The government is spending far too little money on energy research, putting at risk the long-term goals of reducing carbon emissions and alleviating energy poverty, some of the country’s top business leaders found in a new report.
The American Energy Innovation Council, a group of six executives that includes the Microsoft co-founder Bill Gates and the General Electric chief Jeffrey R. Immelt, urged Congress and the White House to make expanded energy research a strategic national priority.
Bill Gates and Other Business Leaders Urge U.S. to Increase Energy Research http://t.co/NgYUr0jKSq
— NYT Science (@nytimesscience) February 24, 2015
The leaders pointed out that the United States had fallen behind a slew of other countries in the percentage of economic output being spent on energy research, among them China, Japan, France and South Korea. Their report urged leaders of both political parties to start increasing funds to ultimately triple today’s level of research spending, about $5 billion a year.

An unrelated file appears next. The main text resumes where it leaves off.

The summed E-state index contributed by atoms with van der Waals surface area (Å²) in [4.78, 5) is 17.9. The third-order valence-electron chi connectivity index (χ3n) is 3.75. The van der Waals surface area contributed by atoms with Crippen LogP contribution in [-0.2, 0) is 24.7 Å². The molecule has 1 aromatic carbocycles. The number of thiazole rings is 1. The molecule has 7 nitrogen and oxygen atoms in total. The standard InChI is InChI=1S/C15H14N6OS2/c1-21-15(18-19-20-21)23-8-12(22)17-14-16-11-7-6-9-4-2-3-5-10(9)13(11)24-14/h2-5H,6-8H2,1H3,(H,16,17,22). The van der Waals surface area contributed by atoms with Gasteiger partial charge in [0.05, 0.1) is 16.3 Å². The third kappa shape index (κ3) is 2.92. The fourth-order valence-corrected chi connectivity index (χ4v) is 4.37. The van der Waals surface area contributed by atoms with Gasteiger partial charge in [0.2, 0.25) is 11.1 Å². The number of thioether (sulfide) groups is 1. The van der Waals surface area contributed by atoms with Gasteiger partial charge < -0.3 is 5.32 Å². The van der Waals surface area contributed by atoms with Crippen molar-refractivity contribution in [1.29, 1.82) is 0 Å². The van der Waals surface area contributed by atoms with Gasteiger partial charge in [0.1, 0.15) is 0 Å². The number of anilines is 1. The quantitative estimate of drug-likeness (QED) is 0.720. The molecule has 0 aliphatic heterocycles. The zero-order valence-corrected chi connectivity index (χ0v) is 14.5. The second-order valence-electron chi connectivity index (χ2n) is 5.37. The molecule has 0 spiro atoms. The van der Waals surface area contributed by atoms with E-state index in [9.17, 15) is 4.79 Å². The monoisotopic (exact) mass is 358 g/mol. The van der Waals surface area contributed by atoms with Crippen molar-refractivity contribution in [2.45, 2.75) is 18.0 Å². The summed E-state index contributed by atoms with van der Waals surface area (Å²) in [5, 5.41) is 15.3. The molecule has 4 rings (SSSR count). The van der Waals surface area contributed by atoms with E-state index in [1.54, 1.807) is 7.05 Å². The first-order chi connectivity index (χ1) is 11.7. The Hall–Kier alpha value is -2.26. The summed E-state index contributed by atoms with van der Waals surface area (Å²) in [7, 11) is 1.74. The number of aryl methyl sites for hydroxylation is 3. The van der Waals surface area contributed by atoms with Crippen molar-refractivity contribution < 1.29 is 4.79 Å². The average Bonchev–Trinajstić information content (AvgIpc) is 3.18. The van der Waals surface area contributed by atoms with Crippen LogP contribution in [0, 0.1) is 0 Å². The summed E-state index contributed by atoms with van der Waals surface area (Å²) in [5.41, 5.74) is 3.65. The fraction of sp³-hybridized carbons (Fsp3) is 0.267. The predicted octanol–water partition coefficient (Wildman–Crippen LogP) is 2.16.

“Growing and consistent appropriations for energy innovation should be a top U.S. priority over the next decade,” the business leaders recommended in their report. “The budget numbers over the last five years are a major failure in U.S. energy policy.”
At stake, Mr. Gates said in an interview, are not just long-term goals like reducing emissions of greenhouse gases, but also American leadership in industries of the future, including advanced nuclear reactors and coal-burning power plants that could capture and bury their emissions.
“Our universities, our national labs are the best in the world,” Mr. Gates said, but he added that a chronic funding shortfall was holding back the pace of their work.